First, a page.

A federal district court has struck down a legacy Trump administration rule that would have replaced the annual H-1B cap lottery with a scheme to favor high-wage earners.

If implemented, the rule would have adversely impacted employers wishing to sponsor  H-1B petitions for entry level professionals positions with corresponding entry level wages, including petitions for recent foreign student graduates from U.S. universities.   The rule would have also harmed non-profit institutions, including many hospitals, and small businesses unable to compete with larger enterprises offering higher wages.  Inevitably foreign students graduates, including scientists, heath care professionals, IT professionals and others, would be required to depart the U.S. after graduation  with this key immigration option eliminated.

Notably, the Biden administration did not abandon the rule when it took office, but only delayed its implementation to December 31, 2021.  The U.S. Chamber of Commerce led a group of plaintiffs that included universities other organizations challenging the legality of the rule, and this week, the court agreed with plaintiffs that Acting Secretary of the Department of Homeland Security (DHS) Chad Wolf was not lawfully appointed at the time the rule was promulgated, and thus had no authority to issue the rule.  The court did not address whether the Immigration and Nationality Act allows DHS to prioritize the selection of H-1B visas based on wages or another factor, one of the arguments alleged by the plaintiffs.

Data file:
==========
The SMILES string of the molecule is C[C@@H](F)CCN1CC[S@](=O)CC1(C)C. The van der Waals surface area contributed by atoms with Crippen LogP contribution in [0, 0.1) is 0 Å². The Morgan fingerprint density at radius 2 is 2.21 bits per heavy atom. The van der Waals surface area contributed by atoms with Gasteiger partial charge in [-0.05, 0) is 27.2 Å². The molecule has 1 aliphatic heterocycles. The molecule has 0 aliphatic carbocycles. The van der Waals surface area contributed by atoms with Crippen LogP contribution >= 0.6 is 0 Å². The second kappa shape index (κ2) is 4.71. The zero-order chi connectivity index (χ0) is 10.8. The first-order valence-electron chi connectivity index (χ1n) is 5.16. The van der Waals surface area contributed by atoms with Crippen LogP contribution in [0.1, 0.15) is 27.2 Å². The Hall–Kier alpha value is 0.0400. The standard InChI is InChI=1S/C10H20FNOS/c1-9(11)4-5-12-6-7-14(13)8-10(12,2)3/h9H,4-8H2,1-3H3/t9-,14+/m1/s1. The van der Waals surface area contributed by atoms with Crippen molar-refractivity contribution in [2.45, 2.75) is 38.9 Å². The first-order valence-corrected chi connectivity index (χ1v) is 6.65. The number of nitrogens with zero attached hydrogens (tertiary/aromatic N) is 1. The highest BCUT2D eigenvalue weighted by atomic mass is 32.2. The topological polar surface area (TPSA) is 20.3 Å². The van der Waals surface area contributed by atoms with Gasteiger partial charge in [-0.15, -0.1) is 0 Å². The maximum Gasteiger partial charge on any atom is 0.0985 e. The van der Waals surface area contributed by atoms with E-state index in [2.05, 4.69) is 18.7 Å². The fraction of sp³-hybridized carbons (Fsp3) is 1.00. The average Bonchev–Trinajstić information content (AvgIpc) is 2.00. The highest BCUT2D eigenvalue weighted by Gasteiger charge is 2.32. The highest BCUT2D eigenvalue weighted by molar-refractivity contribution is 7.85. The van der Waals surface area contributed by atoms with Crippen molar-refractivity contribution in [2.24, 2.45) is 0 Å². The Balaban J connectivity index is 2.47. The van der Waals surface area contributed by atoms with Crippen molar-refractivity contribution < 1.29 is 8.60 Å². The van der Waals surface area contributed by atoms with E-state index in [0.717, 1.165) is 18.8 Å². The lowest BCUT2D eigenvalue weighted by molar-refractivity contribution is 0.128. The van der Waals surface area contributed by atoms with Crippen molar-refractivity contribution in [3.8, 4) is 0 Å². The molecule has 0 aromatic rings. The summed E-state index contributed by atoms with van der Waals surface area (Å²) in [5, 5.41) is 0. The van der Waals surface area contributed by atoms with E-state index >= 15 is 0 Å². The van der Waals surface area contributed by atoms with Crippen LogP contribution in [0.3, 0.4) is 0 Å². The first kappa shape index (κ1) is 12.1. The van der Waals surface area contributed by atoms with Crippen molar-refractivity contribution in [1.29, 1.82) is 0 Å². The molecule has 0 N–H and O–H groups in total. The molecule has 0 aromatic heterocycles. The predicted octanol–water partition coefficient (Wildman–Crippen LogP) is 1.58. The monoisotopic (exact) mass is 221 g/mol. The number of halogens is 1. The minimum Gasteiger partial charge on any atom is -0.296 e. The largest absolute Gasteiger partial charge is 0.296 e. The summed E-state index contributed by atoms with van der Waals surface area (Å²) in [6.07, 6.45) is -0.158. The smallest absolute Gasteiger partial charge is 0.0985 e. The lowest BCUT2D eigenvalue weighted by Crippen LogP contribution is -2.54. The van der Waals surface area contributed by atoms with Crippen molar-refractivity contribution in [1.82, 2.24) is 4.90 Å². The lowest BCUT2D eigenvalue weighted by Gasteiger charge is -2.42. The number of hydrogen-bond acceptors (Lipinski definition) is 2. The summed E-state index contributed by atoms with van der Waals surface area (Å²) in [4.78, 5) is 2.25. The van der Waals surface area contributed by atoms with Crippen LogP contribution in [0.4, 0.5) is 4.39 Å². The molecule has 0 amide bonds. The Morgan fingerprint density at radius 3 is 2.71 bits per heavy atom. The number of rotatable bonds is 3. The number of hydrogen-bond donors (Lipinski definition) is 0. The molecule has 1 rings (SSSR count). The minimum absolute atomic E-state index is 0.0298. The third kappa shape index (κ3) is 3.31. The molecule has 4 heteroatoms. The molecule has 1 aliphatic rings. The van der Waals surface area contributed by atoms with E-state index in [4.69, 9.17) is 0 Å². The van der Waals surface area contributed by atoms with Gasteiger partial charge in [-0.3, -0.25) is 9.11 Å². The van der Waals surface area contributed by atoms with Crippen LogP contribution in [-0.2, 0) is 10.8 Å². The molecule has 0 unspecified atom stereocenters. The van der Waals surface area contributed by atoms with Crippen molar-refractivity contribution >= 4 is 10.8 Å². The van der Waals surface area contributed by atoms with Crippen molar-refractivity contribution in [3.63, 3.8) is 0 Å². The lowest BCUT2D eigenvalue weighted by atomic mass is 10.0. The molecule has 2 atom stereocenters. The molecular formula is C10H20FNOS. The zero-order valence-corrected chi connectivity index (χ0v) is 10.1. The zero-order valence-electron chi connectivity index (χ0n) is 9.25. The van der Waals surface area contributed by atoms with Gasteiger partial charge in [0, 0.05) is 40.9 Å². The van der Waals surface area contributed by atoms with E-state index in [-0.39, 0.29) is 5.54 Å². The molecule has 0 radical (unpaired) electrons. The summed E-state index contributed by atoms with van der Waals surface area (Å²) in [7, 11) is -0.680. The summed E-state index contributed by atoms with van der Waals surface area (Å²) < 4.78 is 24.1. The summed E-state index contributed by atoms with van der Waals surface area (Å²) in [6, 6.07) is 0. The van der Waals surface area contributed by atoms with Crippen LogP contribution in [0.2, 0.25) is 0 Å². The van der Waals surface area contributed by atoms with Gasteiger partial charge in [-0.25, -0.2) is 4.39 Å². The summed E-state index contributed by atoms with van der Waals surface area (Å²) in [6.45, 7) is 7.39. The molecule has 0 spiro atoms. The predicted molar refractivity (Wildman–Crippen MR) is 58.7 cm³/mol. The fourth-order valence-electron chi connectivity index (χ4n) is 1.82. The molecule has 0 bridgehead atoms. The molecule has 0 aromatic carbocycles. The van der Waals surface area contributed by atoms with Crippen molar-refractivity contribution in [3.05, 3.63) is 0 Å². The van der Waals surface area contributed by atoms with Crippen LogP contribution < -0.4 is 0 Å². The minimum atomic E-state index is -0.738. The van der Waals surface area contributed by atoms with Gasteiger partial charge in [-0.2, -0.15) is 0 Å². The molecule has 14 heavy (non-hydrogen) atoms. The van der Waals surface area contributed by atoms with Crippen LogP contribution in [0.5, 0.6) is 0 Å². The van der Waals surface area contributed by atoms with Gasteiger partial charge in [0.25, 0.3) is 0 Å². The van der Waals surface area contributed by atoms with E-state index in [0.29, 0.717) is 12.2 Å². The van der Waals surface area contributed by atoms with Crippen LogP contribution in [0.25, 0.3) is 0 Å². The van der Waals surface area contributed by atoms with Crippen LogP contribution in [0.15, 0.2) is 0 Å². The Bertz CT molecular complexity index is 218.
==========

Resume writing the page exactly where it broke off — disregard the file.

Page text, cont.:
Looking Ahead

The rule is not inconsistent with the  Biden administration’s stated aim to incentive higher wages for nonimmigrant and high-skilled workers. The administration does have the option of promulgating another rule – this time with a lawfully appointed Secretary of Homeland Security – but even so, such a rule is unlikely to be implemented before the  fiscal year 2023 H-1B cap registration period which commences in March 2022.  A similar rule favoring high wage earners would also face the same substantive legal challenges, particularly that such a proposal is inconsistent with, and flatly contradicted by, the Immigration and Nationality Act.

The case is U.S. Chamber of Commerce v. Department of Homeland Security, Case No. 20-cv-07331 (N.D. Ca., March 19, 2021).

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